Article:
The façade on the street side is made up of several layers which reveal the building’s unusual design, and make a feature of it through the system of outdoor corridors and the individual storage “boxes” placed in front of each apartment: the image is created by usage. People enter their apartments via a private balcony. Located between the walkway and the building’s main structure are the storerooms and bathrooms, which alternate with empty spaces running the whole height of the building. The “storage units” are clad with different coloured corrugated steel sheet, which individualize the apartments and together create an expansive, dynamic and contrasted façade – an unpatented and lively composition.

This project is not the only one example of bike-friendly houses designed by Herault Arnod architectes.

’24 apartments house’ project is located on a new BIA to Green Island, an eclectic neighbourhood of Grenoble composed of villas, workshops and small buildings on the banks of the Isere. It meets the certification BBC with 40% renewable energy, according to the requirements of the specifications of the ZAC. The building was designed to allow residents to live in the city as a house, with a privileged relationship to the outside. The twenty four units are through and have a large terrace facing west continues. Ends of the apartments have a triple orientation. All are served by an outdoor walkway sheltered east side. The building is intended to facilitate the use of bicycles in everyday life: each unit has a storage room, protected by winks perforated (over 50% vacuum), in which residents can store several bikes. The elevator is generously proportioned to allow everyone to borrow his bike.

Image is made by Herault Arnod architectes | 24 APARTEMENTS |Grenoble 2011-2013

The building is very compact, its organization to optimize the stairwell and the elevator are grouped in a separate volume, which they are connected by a walkway. This volume is wrapped in open vegetation: a linear bins, equipped with an automatic watering, home to vines that invade gradually cables and nets stretched between floors.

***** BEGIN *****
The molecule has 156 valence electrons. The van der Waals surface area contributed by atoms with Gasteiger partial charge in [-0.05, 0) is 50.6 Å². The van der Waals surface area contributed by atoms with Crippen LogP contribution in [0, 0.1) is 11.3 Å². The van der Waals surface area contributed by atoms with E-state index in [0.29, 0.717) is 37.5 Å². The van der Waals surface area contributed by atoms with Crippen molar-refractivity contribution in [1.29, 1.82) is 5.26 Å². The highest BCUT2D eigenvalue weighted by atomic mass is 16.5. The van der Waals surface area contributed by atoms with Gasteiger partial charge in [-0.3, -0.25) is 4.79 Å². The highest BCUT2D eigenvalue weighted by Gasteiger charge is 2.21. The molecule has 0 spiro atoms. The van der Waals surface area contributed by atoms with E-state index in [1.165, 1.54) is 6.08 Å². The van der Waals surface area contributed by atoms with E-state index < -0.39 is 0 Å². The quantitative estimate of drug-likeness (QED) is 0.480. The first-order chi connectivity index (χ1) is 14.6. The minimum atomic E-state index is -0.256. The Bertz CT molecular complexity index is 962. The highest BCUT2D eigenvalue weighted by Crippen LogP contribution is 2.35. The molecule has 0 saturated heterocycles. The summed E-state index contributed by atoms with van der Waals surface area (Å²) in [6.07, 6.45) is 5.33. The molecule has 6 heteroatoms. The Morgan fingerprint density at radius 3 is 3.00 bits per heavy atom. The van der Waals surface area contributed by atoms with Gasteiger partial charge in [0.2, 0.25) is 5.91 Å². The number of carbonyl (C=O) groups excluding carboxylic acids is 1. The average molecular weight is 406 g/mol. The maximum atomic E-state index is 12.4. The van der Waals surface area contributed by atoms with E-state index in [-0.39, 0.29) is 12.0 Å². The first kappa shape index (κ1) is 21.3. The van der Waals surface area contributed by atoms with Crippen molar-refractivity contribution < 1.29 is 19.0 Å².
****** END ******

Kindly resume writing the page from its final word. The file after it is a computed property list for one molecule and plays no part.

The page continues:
The other example of bicycle friendly building is the EcoFlats mixed-use apartment building, along North Williams Avenue in Portland with its co-developer, Jean-Pierre Veillet of Siteworks Design Build.

Williams Avenue, once the heart of a thriving African American community, is today well known as a popular bike route as well as a burgeoning retail area of restaurants, cafes and shops.

Image is made by Jean-Pierre Veillet | the Eco-flats |

On the ground floor of the building, for example, is Hopworks Bike Bar.

“Some 3,000 riders a day pass by Mr. Ettinger’s new brewpub,” the New York Times’ Linda Baker writes of Hopworks in a recent feature about the neighborhood and catering to cyclists. “It has racks for 75 bicycles and free locks, to-go entries that fit in bicycle water-bottle cages, and dozens of handmade bicycle frames suspended over the bar areas.”

There are no automobile parking spaces for tenants, but the 18-unit building has storage for 30 bikes.

“Cyclists are a great potential market for businesses that want people traveling at human-scale speed and will stop and buy something,” Roger Geller, the city’s bicycle coordinator, also told Baker.

Eco Flats is one of 15 building projects aiming toward net-zero operations through a pilot program launched in 2009 by Energy Trust of Oregon. Co developed by Doug Shapiro, it was designed to use approximately 60 percent less energy than a building constructed to code stipulations. Veillet says actual savings have been higher, approaching 80 percent. In the ground-floor entry to the apartments via elevator, a flat-screen TV affixed to the upper wall conveys in real-time the amount of energy being used by each unit as well as how much energy is being generated by a rooftop array of solar panels.

If you decided to become bike user, but the house you live in is not bicycle friendly, try to make your home bicycle friendly by yourself. A bicycle doesn’t ask for much. It just needs a safe, dry spot away from thieves and vandals.